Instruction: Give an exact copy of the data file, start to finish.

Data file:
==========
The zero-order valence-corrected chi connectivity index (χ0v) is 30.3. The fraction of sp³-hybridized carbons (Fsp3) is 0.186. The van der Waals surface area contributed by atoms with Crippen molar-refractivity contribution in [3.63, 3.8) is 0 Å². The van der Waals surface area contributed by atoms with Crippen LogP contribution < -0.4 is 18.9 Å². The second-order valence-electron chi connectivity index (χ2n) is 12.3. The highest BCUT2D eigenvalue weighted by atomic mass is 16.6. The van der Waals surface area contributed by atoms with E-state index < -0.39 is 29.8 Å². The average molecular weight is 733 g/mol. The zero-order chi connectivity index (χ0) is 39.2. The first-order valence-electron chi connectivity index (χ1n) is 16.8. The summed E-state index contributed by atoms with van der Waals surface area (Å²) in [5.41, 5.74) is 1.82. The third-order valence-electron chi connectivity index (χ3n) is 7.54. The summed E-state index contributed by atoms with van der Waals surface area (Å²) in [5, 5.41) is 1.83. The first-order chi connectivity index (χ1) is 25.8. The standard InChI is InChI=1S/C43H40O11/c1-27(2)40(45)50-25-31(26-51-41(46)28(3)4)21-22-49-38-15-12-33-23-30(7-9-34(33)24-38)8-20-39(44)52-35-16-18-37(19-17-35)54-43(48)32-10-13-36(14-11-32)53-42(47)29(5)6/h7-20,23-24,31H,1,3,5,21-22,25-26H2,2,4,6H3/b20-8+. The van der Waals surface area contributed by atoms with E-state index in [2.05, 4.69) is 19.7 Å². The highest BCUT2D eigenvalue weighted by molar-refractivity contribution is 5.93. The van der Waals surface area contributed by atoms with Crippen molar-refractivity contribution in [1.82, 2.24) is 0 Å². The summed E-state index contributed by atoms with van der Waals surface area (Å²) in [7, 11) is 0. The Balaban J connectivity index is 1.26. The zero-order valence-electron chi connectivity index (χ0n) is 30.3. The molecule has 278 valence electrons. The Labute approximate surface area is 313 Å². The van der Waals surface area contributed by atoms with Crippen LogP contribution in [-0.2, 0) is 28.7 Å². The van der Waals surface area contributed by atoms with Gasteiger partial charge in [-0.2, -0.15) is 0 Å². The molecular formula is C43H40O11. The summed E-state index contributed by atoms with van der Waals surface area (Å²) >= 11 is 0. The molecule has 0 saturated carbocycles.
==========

The zero-order valence-corrected chi connectivity index (χ0v) is 30.3. The fraction of sp³-hybridized carbons (Fsp3) is 0.186. The van der Waals surface area contributed by atoms with Crippen molar-refractivity contribution in [3.63, 3.8) is 0 Å². The van der Waals surface area contributed by atoms with Crippen LogP contribution < -0.4 is 18.9 Å². The second-order valence-electron chi connectivity index (χ2n) is 12.3. The highest BCUT2D eigenvalue weighted by atomic mass is 16.6. The van der Waals surface area contributed by atoms with E-state index < -0.39 is 29.8 Å². The average molecular weight is 733 g/mol. The zero-order chi connectivity index (χ0) is 39.2. The first-order valence-electron chi connectivity index (χ1n) is 16.8. The summed E-state index contributed by atoms with van der Waals surface area (Å²) in [5.41, 5.74) is 1.82. The third-order valence-electron chi connectivity index (χ3n) is 7.54. The summed E-state index contributed by atoms with van der Waals surface area (Å²) in [5, 5.41) is 1.83. The first-order chi connectivity index (χ1) is 25.8. The standard InChI is InChI=1S/C43H40O11/c1-27(2)40(45)50-25-31(26-51-41(46)28(3)4)21-22-49-38-15-12-33-23-30(7-9-34(33)24-38)8-20-39(44)52-35-16-18-37(19-17-35)54-43(48)32-10-13-36(14-11-32)53-42(47)29(5)6/h7-20,23-24,31H,1,3,5,21-22,25-26H2,2,4,6H3/b20-8+. The van der Waals surface area contributed by atoms with E-state index in [2.05, 4.69) is 19.7 Å². The highest BCUT2D eigenvalue weighted by molar-refractivity contribution is 5.93. The van der Waals surface area contributed by atoms with Crippen molar-refractivity contribution in [1.82, 2.24) is 0 Å². The summed E-state index contributed by atoms with van der Waals surface area (Å²) in [7, 11) is 0. The Balaban J connectivity index is 1.26. The zero-order valence-electron chi connectivity index (χ0n) is 30.3. The molecule has 278 valence electrons. The Labute approximate surface area is 313 Å². The van der Waals surface area contributed by atoms with Crippen LogP contribution in [-0.2, 0) is 28.7 Å². The van der Waals surface area contributed by atoms with Gasteiger partial charge in [-0.2, -0.15) is 0 Å². The molecular formula is C43H40O11. The summed E-state index contributed by atoms with van der Waals surface area (Å²) >= 11 is 0. The molecule has 0 saturated carbocycles.